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How to stop a BackgroundWorker thread that calls a C++ dll

P: n/a
Hi

My interface calls a C++ dll that runs a slow calculations.
So I call the dll inside a BackgroundWorker thread, and that all works fine.

But how can I stop the thread if the user wants to? I can not tell the dll
to stop so CancelAsync() will not work?

I need a way to simply kill the "thread" since nothing in it will be used if
the user wants to cancel

Thanks Torben
Jul 4 '06 #1
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5 Replies


P: n/a
On Tue, 4 Jul 2006 11:29:43 +0200, Torben Laursen wrote:
My interface calls a C++ dll that runs a slow calculations.
So I call the dll inside a BackgroundWorker thread, and that all works fine.

But how can I stop the thread if the user wants to? I can not tell the dll
to stop so CancelAsync() will not work?

I need a way to simply kill the "thread" since nothing in it will be used if
the user wants to cancel
As far as i know, you can't. You'll need to modify your C++ code to allow
for cancelation.
Jul 4 '06 #2

P: n/a
Thanks

Yes changing the C++ code would be the best solution, but that is not
possible for a number of reasons.

The dll is loaded inside a class that I create when I run the thread.

Is there a way to simply dispose that class thereby stopping whatever is
running inside the dll?
Or can I create a Thread inside a backgroundworking thread?

Torben

"Mehdi" <vi****@REMOVEME.gmail.comwrote in message
news:ac*****************************@40tude.net...
On Tue, 4 Jul 2006 11:29:43 +0200, Torben Laursen wrote:
>My interface calls a C++ dll that runs a slow calculations.
So I call the dll inside a BackgroundWorker thread, and that all works
fine.

But how can I stop the thread if the user wants to? I can not tell the
dll
to stop so CancelAsync() will not work?

I need a way to simply kill the "thread" since nothing in it will be used
if
the user wants to cancel

As far as i know, you can't. You'll need to modify your C++ code to allow
for cancelation.

Jul 4 '06 #3

P: n/a
How long would this calculation last?
Are we talking about minutes, seconds?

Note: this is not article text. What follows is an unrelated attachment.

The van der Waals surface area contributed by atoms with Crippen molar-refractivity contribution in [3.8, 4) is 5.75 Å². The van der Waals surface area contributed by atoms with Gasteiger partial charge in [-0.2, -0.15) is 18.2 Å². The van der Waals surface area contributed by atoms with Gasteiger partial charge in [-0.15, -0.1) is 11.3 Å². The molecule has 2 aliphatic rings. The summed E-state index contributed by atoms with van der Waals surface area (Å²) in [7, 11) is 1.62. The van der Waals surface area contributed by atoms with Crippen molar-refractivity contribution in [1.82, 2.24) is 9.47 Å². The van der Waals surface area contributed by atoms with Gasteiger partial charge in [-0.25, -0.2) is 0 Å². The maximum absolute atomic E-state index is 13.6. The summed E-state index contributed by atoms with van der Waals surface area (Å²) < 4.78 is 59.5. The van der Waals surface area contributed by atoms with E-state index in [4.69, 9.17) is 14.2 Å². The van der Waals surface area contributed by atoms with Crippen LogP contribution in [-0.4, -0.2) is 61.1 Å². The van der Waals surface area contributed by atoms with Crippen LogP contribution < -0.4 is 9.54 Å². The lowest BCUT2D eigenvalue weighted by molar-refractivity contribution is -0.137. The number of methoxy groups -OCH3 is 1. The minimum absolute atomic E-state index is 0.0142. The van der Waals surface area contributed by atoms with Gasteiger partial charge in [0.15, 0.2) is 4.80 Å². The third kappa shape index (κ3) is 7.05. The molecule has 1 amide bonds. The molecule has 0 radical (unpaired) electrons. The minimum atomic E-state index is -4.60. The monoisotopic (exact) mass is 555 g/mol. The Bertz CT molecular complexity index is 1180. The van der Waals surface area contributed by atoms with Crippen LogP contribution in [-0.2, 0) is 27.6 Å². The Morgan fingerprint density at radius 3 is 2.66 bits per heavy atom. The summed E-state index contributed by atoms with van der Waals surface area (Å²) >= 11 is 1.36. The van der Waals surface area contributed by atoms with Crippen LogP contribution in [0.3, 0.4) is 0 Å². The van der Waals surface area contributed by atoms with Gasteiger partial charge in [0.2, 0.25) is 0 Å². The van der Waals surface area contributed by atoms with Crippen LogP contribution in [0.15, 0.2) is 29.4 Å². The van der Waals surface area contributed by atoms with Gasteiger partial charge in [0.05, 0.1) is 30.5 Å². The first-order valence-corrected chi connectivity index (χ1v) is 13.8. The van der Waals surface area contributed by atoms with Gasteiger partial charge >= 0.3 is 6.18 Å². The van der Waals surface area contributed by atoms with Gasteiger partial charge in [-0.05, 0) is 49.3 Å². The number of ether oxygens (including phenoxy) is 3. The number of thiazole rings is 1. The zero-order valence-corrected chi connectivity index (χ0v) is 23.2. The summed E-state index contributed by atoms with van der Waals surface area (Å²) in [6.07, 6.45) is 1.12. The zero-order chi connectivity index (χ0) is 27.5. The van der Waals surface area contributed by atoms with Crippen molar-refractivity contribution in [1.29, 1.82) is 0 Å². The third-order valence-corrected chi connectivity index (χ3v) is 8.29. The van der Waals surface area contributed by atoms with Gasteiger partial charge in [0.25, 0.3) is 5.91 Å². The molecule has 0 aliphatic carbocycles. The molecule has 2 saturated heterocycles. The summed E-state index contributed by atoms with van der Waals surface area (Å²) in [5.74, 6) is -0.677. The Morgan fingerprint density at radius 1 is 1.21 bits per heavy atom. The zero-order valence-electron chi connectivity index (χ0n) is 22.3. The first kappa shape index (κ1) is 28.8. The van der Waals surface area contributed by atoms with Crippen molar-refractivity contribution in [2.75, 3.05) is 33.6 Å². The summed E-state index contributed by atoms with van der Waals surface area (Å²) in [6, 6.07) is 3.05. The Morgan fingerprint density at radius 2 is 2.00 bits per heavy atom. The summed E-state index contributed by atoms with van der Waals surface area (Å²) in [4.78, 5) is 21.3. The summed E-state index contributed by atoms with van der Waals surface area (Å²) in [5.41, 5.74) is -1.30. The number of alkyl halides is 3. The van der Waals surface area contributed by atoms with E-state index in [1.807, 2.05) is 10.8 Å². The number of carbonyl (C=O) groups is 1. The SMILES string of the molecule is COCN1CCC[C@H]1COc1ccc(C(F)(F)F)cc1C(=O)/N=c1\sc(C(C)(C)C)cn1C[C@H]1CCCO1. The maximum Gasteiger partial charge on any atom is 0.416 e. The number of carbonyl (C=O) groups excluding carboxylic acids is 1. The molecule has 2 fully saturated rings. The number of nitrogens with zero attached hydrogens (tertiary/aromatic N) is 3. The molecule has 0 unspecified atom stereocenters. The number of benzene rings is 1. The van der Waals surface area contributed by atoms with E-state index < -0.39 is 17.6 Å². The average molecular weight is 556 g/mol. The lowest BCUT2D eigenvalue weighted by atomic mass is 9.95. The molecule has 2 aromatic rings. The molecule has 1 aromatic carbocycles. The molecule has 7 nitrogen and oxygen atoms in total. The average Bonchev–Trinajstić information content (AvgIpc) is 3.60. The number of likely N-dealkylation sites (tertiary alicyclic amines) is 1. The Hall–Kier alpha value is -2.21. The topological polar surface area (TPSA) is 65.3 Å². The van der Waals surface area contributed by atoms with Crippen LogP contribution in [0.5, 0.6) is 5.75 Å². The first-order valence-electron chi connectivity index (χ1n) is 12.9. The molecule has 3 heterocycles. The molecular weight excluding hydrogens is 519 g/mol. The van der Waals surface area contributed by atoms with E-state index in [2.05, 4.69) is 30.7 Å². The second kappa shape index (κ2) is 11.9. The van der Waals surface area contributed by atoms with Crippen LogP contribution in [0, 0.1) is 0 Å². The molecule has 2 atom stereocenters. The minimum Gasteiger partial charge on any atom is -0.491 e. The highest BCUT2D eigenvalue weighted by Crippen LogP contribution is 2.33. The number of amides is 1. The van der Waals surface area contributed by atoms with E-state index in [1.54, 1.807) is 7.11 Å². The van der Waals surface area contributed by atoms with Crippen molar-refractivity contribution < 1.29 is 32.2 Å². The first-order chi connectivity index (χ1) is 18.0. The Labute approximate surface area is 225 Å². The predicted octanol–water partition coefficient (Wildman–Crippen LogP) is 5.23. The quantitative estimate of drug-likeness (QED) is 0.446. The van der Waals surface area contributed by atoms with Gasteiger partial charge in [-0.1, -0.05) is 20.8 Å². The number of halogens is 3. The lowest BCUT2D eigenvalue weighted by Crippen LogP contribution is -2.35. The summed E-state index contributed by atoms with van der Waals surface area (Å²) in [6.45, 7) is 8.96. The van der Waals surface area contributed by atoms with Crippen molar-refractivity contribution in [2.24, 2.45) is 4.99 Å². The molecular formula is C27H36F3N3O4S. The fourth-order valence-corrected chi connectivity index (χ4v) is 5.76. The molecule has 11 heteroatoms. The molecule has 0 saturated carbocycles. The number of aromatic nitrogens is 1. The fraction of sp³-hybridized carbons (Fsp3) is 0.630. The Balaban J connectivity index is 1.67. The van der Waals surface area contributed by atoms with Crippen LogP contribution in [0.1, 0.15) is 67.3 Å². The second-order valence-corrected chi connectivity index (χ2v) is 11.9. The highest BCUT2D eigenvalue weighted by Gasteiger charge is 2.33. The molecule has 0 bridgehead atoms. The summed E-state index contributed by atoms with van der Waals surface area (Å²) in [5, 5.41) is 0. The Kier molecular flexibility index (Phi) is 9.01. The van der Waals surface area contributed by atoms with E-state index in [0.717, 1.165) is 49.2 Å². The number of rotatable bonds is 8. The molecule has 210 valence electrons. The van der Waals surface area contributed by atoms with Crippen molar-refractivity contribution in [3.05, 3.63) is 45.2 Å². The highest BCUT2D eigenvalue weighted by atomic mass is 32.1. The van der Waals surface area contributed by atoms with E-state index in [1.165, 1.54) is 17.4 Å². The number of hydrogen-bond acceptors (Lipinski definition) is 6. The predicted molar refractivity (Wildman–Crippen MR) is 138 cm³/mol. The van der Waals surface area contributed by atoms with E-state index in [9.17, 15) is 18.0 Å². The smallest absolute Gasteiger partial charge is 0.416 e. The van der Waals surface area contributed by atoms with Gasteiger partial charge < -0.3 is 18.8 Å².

"Torben Laursen" <To****@newsgroups.nospamwrote in message
news:OR**************@TK2MSFTNGP02.phx.gbl...
Hi

My interface calls a C++ dll that runs a slow calculations.
So I call the dll inside a BackgroundWorker thread, and that all works
fine.

But how can I stop the thread if the user wants to? I can not tell the dll
to stop so CancelAsync() will not work?

I need a way to simply kill the "thread" since nothing in it will be used
if the user wants to cancel

Thanks Torben

Jul 4 '06 #4

P: n/a
On Tue, 4 Jul 2006 12:40:31 +0200, Torben Laursen wrote:
Yes changing the C++ code would be the best solution, but that is not
possible for a number of reasons.

The dll is loaded inside a class that I create when I run the thread.

Is there a way to simply dispose that class thereby stopping whatever is
running inside the dll?
No. Unfortunately, diposing an object does not automagically kill all the
threads that happen to be executing one of its methods or accessing one of
its member variables.
Or can I create a Thread inside a backgroundworking thread?
Sure you can but it wouldn't make much sense.

What you could do would be to manually create your own thread to execute
your C++ method instead of using the BackgroundWorker. Then you would have
your thread and be able to do whatever you want to do with it. Problem is,
you still won't be able to stop your long running C++ method. The Thread
class has an Abort() method that is supposed to stop the thread. Usage of
this method is strongly discouraged for many reasons (you'll find loads of
discussions about why Thread.Abort() is/is not evil on google). But in your
particular case, i think that even if you went to the dark side and used
Thread.Abort(), it still wouldn't work since i believe (not a specialist
though) that Thread.Abort() is not able to interupt unmanaged code and will
wait until your code comes back to the managed world before stopping the
thread.

Of course, the OTT method to do what you want to do would simply be to
launch a new process and execute your method in this new process
communicating back to the main process via .NET Remoting or some other
means. Then, should you need to stop the operation, you'd be able to kill
the worker process (potentially creating resources leaks).
Jul 4 '06 #5

P: n/a
Hi

It takes between 0.001 s and more then one hour depending on the
calculation.

But based on Mehdi's feedback I think that I will try to find a way to
update the C++ dll, since in the long run it seems that it
will be a good investment of time.

Thanks
Torben

"Martijn Boven" <ma*****@daxis.nlwrote in message
news:u7**************@TK2MSFTNGP04.phx.gbl...
How long would this calculation last?
Are we talking about minutes, seconds?
"Torben Laursen" <To****@newsgroups.nospamwrote in message
news:OR**************@TK2MSFTNGP02.phx.gbl...
>Hi

My interface calls a C++ dll that runs a slow calculations.
So I call the dll inside a BackgroundWorker thread, and that all works
fine.

But how can I stop the thread if the user wants to? I can not tell the
dll to stop so CancelAsync() will not work?

I need a way to simply kill the "thread" since nothing in it will be used
if the user wants to cancel

Thanks Torben


Jul 4 '06 #6

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